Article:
World Bulletin / News Desk
As the Ukraine crisis deepens tensions between Europe and Russia, Europe is looking for alternatives to Russia for its natural gas supply. One particular alternative is Turkmenistan, which has the fourth largest gas reserves in the world estimated at 32 trillion cubic meters.
Already producing around 80 billion cubic meters of gas per year of export for Chinese, Russian, Iranian and central Asian markets, the a planned pipeline from Turkmenistan across the Caspian Sea to Azerbaijan and Turkey will open the way for gas to be transported to the European market.
However, problems are likely to be encountered, as Russia and Iran are strategically opposed to Turkmenistan pumping gas to Europe, the head of the Azerbaijan Diplomatic Academy Energy Research Center Dr. Elnur Soltanov was quoted saying in the Daily Sabah.
"This can only be possible if Europe and the U.S. can balance Russia. Iran does not want Turkmenistan gas to be transported to Europe, either, due to political and economic reasons," he said.
The foreign ministers of Turkey, Azerbaijan and Turkmenistan are due to meet on Monday, May 26, to discuss tripartite relations regarding the transportation of Turkmen gas to the West, especially since Turkey is hoping to offer its natural land bridge as a route for the pipelines.
Turkmenistan has traditionally seen the Asian continent as a more attractive market for its gas reserves. However, with tensions mounting along the Kyrgyzistan-Tajikistan border, pipelines to China are coming increasingly under threat.
Also, with neighbor Kazakhstan already in the Russian-led Customs Union and Kyzgyzstan becoming likely member in the future, old Soviet alliances could cause problems for Turkmenistan's eastern exports.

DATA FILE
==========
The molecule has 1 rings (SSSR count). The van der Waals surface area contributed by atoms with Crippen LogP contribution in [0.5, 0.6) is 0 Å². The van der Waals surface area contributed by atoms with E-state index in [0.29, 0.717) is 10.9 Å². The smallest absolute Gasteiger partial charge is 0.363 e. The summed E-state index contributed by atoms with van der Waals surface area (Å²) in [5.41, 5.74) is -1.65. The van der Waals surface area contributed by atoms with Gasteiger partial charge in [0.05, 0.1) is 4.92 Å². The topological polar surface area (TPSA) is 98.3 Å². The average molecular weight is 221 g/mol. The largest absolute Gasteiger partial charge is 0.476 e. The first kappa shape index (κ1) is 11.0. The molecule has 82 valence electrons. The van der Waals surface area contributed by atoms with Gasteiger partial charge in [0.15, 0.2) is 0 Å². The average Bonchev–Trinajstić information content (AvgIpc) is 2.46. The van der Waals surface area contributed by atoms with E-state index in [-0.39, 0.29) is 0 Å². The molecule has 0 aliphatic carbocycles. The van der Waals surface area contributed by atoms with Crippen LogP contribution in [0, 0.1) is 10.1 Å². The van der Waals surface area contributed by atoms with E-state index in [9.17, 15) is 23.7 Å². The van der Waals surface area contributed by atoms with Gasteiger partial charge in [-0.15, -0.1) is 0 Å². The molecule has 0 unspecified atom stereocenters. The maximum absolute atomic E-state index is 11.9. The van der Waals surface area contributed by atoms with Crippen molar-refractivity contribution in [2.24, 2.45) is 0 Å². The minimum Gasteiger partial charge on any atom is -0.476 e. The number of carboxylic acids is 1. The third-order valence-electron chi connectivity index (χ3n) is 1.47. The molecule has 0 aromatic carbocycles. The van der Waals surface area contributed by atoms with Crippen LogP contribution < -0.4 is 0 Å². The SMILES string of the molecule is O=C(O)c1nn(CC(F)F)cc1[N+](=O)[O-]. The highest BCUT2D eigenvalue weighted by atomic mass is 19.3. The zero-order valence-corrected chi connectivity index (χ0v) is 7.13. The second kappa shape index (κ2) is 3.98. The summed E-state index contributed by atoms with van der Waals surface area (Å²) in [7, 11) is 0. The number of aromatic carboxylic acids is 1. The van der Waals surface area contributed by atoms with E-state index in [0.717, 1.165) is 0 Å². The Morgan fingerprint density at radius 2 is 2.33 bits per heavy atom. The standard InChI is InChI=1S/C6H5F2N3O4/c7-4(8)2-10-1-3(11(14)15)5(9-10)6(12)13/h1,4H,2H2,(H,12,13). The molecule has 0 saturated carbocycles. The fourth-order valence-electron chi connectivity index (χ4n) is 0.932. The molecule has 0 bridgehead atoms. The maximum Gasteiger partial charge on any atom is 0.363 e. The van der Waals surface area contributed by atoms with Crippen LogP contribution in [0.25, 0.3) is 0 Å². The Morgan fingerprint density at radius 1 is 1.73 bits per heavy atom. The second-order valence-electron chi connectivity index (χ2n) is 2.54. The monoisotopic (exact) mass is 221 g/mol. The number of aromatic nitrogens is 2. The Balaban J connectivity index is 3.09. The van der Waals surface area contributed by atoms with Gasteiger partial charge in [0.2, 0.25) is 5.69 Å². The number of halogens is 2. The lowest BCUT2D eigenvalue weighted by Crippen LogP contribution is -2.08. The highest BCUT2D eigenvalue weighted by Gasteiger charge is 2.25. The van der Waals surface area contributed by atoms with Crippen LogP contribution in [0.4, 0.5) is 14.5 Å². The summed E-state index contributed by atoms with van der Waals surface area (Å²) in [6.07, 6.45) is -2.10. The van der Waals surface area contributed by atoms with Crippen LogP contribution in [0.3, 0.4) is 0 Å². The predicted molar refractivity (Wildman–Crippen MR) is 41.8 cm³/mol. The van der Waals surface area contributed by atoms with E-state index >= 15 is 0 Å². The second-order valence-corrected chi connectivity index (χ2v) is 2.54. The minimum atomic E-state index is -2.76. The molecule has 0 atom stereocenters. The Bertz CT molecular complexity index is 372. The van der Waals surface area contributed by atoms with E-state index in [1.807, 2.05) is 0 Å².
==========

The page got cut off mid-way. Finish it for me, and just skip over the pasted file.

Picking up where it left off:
No doubt last week's natural gas deal between Russia and China will also add an element of competition to lower prices for the Chinese market, while Russia ally Iran could also block deliveries to the West.
Volatility eased as traders focused on the world economy and corporate earnings after a week dominated by the dramatic spike in tensions over North Korea, which triggered a global sell-off before prices bounced back Monday.
Investors greeted the more conciliatory tone after US stocks dropped three days in a row last week on President Donald Trump's vow of "fire and fury" if North Korea continued to pursue its nuclear weapons and ballistic missile programs.
The ultra-conservative kingdom has moved to diversify its traditionally oil-dependent economy following a sharp fall in crude prices.
In its monthly report on the global oil market, the International Energy Agency said, however, that it believes the supply glut is easing, partly because demand is growing faster.
US stocks have been in retreat since President Donald Trump Tuesday issued a fiery warning to North Korea to halt its nuclear program.
The move by one of Japan's best-known firms greatly reduces the chance of an embarrassing delisting from the Tokyo Stock Exchange (TSE).
London's benchmark FTSE 100 index weakened by 0.5 percent to 7,503.39 points.
The approval by the European Commission comes just over two months after the European Central Bank -- which took on the role of the eurozone's banking supervisor in 2014 -- allowed the sale to go ahead for a symbolic fee of one euro.
BP, Chevron, ExxonMobil, Shell and Total have all published results in recent days, showing they pocketed $23 billion in net profit in the first half fo the year.
Higher cereal, sugar and dairy prices pushed food price index by 10.2 percent annually in July
HSBC was also a big riser, gaining three percent at £7.65 ($10, 8.5 euros) in late morning trade after the British banking giant announced a share buyback plan alongside a rise in first-half profits.
Both main crude contracts made strong gains, with WTI testing $50 a barrel for the first time since late May and Brent heading towards $53, while mining giants BHP Billiton and Rio Tinto saw their share price rise as commodities strengthened.